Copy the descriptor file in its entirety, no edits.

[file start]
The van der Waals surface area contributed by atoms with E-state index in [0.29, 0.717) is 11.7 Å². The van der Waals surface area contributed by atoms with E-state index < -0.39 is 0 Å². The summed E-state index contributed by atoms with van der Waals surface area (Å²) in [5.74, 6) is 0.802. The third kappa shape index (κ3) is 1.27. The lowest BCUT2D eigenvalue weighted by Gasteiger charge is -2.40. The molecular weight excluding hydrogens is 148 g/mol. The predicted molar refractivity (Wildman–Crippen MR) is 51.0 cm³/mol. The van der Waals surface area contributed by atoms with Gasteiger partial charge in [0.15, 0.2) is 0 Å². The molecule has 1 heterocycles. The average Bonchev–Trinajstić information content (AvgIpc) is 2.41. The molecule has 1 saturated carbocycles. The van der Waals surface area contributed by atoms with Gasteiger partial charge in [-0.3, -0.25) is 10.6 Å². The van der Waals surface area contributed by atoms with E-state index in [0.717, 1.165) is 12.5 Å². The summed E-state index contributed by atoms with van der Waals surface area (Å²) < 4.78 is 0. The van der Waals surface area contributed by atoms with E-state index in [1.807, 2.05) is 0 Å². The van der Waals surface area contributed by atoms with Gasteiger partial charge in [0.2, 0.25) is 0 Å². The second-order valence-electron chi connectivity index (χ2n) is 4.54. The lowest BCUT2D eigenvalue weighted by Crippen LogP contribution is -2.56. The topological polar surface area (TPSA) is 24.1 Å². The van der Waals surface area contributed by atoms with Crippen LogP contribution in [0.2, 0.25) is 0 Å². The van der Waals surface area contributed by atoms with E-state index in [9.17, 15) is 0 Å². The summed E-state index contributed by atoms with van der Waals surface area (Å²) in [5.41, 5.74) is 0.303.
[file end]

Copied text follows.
The van der Waals surface area contributed by atoms with E-state index in [0.29, 0.717) is 11.7 Å². The van der Waals surface area contributed by atoms with E-state index < -0.39 is 0 Å². The summed E-state index contributed by atoms with van der Waals surface area (Å²) in [5.74, 6) is 0.802. The third kappa shape index (κ3) is 1.27. The lowest BCUT2D eigenvalue weighted by Gasteiger charge is -2.40. The molecular weight excluding hydrogens is 148 g/mol. The predicted molar refractivity (Wildman–Crippen MR) is 51.0 cm³/mol. The van der Waals surface area contributed by atoms with Gasteiger partial charge in [0.15, 0.2) is 0 Å². The molecule has 1 heterocycles. The average Bonchev–Trinajstić information content (AvgIpc) is 2.41. The molecule has 1 saturated carbocycles. The van der Waals surface area contributed by atoms with Gasteiger partial charge in [-0.3, -0.25) is 10.6 Å². The van der Waals surface area contributed by atoms with E-state index in [0.717, 1.165) is 12.5 Å². The summed E-state index contributed by atoms with van der Waals surface area (Å²) < 4.78 is 0. The van der Waals surface area contributed by atoms with E-state index in [1.807, 2.05) is 0 Å². The van der Waals surface area contributed by atoms with Gasteiger partial charge in [0.2, 0.25) is 0 Å². The second-order valence-electron chi connectivity index (χ2n) is 4.54. The lowest BCUT2D eigenvalue weighted by Crippen LogP contribution is -2.56. The topological polar surface area (TPSA) is 24.1 Å². The van der Waals surface area contributed by atoms with Crippen LogP contribution in [0.2, 0.25) is 0 Å². The van der Waals surface area contributed by atoms with E-state index in [9.17, 15) is 0 Å². The summed E-state index contributed by atoms with van der Waals surface area (Å²) in [5.41, 5.74) is 0.303.